In some situations, a keyboard may not work in Windows because of an issue with software that interacts directly with the keyboard (e.g., ToggleKeys). If the keyboard has illuminated LED (light-emitting diode) indicators for Num Lock, Caps Lock, or Scroll Lock, try rebooting the computer and see if pressing these keys toggles on and off the indicator lights. You can also test your keyboard by trying to press the key to enter the BIOS setup, often the F2, F12, or Delete key. Your computer’s boot messages specify the correct key to press.
- How to enter and exit the BIOS or CMOS setup.
If the keyboard is working as the computer is booting up, something in Windows is preventing the keyboard from working. Try booting the computer to Safe Mode. In Safe Mode, your operating system loads the bare minimum software and device drivers to reduce potential conflicts. If your keyboard works in Safe Mode, try uninstalling or reinstalling any recently added software.
- How to open Safe Mode.
If uninstalling and reinstalling recently added software does not fix the issue, you can try restoring the operating system to a restore point when the keyboard was working.
- How to restore Windows to an earlier copy.
If the Num Lock and Caps Lock keys do not work, and you cannot enter the BIOS setup, all you can do is try another keyboard. If another keyboard doesn’t work, the motherboard is defective and needs to be replaced, and it may be time to consider replacing your computer.
Check for the keyboard in Device Manager
Windows has a built-in Device Manager to help identify and resolve issues with hardware devices, including keyboards.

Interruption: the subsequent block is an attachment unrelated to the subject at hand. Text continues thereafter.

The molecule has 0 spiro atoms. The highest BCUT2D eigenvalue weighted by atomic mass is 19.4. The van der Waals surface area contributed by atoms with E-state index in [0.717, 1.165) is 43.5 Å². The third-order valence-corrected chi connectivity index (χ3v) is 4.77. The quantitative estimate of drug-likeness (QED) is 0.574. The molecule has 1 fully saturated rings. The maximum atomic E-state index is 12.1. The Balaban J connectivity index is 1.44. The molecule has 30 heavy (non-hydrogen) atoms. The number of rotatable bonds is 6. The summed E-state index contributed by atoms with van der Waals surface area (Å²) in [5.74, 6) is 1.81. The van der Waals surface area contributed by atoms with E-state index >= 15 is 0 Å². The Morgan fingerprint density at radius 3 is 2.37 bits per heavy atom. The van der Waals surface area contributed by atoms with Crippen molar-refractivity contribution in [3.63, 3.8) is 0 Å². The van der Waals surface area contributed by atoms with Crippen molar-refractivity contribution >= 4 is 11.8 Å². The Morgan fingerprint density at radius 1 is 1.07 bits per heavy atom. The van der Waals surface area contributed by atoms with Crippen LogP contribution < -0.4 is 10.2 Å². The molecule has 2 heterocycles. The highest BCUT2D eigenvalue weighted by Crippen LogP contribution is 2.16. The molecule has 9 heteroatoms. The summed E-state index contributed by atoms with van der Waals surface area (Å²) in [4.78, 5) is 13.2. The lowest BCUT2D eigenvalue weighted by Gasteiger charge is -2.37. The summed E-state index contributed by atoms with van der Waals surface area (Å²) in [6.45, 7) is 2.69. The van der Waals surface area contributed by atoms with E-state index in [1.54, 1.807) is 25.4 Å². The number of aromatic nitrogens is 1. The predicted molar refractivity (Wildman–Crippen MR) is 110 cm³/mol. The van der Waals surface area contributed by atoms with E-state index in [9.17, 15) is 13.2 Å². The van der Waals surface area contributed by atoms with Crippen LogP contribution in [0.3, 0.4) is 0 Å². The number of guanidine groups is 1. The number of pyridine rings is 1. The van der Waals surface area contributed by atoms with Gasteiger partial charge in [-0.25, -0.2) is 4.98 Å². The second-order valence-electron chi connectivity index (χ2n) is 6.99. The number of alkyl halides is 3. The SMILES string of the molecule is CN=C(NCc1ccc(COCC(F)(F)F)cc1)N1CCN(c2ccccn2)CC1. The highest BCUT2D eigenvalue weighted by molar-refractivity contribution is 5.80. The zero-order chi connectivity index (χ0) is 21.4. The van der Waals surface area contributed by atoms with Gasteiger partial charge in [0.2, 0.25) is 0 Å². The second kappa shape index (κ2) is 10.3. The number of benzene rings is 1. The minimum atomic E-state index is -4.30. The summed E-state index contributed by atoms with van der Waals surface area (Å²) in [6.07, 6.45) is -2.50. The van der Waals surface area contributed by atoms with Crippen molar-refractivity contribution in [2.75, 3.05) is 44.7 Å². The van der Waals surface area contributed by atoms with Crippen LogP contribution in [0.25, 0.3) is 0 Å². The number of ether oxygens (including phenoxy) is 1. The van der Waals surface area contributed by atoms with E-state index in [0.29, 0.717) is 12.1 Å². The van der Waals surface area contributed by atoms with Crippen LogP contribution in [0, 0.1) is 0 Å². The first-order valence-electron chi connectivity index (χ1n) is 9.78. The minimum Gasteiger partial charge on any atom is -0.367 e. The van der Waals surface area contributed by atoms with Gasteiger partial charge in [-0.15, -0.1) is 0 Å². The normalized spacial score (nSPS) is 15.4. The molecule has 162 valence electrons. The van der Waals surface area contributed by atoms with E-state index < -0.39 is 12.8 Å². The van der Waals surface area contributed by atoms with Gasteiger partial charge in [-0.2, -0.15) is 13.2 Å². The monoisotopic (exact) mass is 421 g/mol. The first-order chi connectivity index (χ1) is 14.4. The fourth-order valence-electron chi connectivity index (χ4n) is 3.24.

- How to open Windows Device Manager.
- How to Identify problems in the Windows Device Manager.
Reinstalling the keyboard through Device Manager
To reinstall the keyboard through Device Manager, follow the steps below.
- Open the Device Manager and verify no yellow exclamation marks are visible and that a Keyboards option is listed.
- If no errors are seen, and Keyboards is visible, click the arrow next to Keyboards and highlight the keyboard device.
- Once highlighted, right-click the device and select Uninstall. Repeat this step until Keyboards is no longer listed in Device Manager.
- Once complete, highlight the computer at the top of the Device Manager list, and click Actions and Scan for hardware changes in the menu bar.
- If the keyboard is working and detected, it should be re-detected by Windows and re-appear in the list.
- If Windows detects the keyboard and adds it to the list again, test the keyboard and see if it works.
Try updating your drivers
Sometimes devices stop functioning because their software is out of date. If your operating system is Microsoft Windows, Windows Update should automatically keep your drivers up-to-date. To run Windows Update manually, follow these steps.
- Press the Windows key, type Windows Update, and press Enter.
- Follow the instructions in the window that appears.
Manually installing drivers
If you suspect that Windows Update was not able to find your keyboard drivers, visit the manufacturer’s website to download the latest drivers. Getting keyboard drivers may be necessary if you are using a special or programmable keyboard.
If the troubleshooting options above do not resolve the problem, and if you do not have a spare keyboard, we recommend replacing the keyboard. Having the keyboard fixed is usually not cost-effective, because it is often cheaper to buy a new keyboard.